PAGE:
Saturday Night Live/Robert Klein/ABBA, Loudon Wainwright III
From The TV IV
Robert Klein/ABBA, Loudon Wainwright III is the fifth episode of the first season of Saturday Night Live, and the fifth episode overall. It is the first appearance of both its host or either of its musical guests.
- Beauty Pageant: Because the night's beauty pageant ran long, the winner, Sherry Pan-Norwak (Newman) was unable to make her acceptance speech, so the emcee (Chase) lets her give her speech. Sherry claims the pageant is sexist and superficial, so she refuses to accept the prize. She takes off her crown, scepter, cape and evening gown, drapes them over the emcee and leaves. The embarrassed emcee tries to walk down the catwalk as the music plays, but he trips and falls off the stage.
- Robert Klein's Monologue: Comedian Klein discusses live television, the difference between cartoon and real animals, nudity in film and singing ominous music from film scores.
- S.O.S.: ABBA song. Klein introduces the song as the captain of the Titanic at dinner with O'Donoghue as one of his dinner guests. As the meal and the song continue, water starts to leak in from the wall, and Klein tries to cover it with a dinner plate.
- Pong - The History Midterm: The two players discuss their recent history midterm, and the player on the right is confident he aced it. However, he realizes he messed up when he learns 1901 is the 20th century, not the 19th century. He also learns the final essay was on Alexander Hamilton, not Aaron Burr as he had thought, and he got all of the true/false questions wrong. The player on the right loses the game, but when the player on the left challenges him to another round, the player on the right bows out so he can study for a geology exam.
- Minute Mystery: On a whodunit show, photographer Mike Mendoza (Aykroyd) helps Officer Lopez (Belushi) of the Mexico City Police investigate the murder of an heiress (Newman). Lopez interrogates Buster (Chase), who insists he murdered the heiress, but Lopez lets him go. After Buster leaves, Mike gives the studio audience 15 seconds to solve the mystery. As he is about to announce the solution, he notices his camera is missing, and Lopez gives the audience 10 seconds to figure out who stole Mike's camera. After the time is up, Lopez asks announcer Don Pardo to announce the solution, but Pardo is silent. Lopez wonders where Pardo is, and Mike gives the audience a year to solve the puzzle.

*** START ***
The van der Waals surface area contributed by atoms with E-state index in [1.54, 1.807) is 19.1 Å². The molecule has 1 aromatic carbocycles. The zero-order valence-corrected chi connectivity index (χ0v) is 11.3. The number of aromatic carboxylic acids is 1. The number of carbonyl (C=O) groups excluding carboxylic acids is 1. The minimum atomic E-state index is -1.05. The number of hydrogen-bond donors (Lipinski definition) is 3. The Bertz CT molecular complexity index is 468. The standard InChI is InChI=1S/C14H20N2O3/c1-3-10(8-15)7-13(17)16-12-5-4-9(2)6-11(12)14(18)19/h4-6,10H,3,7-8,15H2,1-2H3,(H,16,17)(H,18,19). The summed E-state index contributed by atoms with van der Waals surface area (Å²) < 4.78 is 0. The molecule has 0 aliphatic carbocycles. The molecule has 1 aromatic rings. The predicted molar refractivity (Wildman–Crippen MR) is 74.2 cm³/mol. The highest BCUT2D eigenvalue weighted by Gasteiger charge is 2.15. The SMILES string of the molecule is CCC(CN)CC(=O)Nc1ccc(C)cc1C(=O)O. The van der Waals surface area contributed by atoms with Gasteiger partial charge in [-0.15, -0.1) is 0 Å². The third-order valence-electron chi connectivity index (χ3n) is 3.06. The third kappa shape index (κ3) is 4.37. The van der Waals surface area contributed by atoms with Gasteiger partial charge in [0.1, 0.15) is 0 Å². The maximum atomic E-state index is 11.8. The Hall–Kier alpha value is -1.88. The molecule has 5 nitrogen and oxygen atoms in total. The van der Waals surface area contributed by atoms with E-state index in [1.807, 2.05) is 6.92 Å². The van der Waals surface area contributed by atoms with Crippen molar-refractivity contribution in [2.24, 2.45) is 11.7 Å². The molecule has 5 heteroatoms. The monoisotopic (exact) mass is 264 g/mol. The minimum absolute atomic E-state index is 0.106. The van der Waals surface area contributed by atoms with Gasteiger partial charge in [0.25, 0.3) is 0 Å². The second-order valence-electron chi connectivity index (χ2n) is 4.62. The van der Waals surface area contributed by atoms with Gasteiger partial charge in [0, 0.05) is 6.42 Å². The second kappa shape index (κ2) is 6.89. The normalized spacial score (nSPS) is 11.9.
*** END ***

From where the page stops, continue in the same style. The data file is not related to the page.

- The Bees - Bee Centennial Minute: A bee (Morris) tells the story of a bee named Harry 200 years ago, who got lost and flew into General George Washington's tent and got crushed by a soldier.
- Bicentennial: Loudon Wainwright III song.
- Greg Allman's Love Life: Greg Allman (Chase) is playing the piano, when an interviewer asks him about his love life. At first, Allman says his life is great, but he refuses to refer to his love life. The interviewer asks again, and again Allman dodges the question. As the interviewer keeps repeating the question, Allman gets increasingly defensive, until at last he admits his love life is "toilet" and slams his head on the piano.
- Sam Peckinpah: An assistant (Newman) introduces the two stars of a new romantic comedy, but female lead Debbie (Radner) expresses apprehension to her costar Rex (Klein) about Sam Peckinpah directing a romantic comedy, but Rex reassures her. Peckinpah (Belushi) enters and starts rolling, but after Debbie's first line, Peckinpah cuts and politely says she's not doing it right, although he slaps her in the face. She tries three more times, and each time, Peckinpah is verbally polite but physically abusive. On the fifth take, Debbie delivers her line without being cut, but after Rex's line, Peckinpah again cuts. As he comes to Rex to give him direction, Rex punches him in the gut and knees him in the face.
- Weekend Update.
- Frank Telinka (Aykroyd) issues an editorial reply to an earlier WU editorial about energy consumption, but Chase makes faces behind his back the whole time.
- Chase wishes his girlfriend Jackie a happy 17th birthday.
- Chase also says it is producer and schizophrenic Lorne Michaels' birthday and says NBC's Saturday Night will be replaced by a show, Hilarious Test Patterns of the 1960s.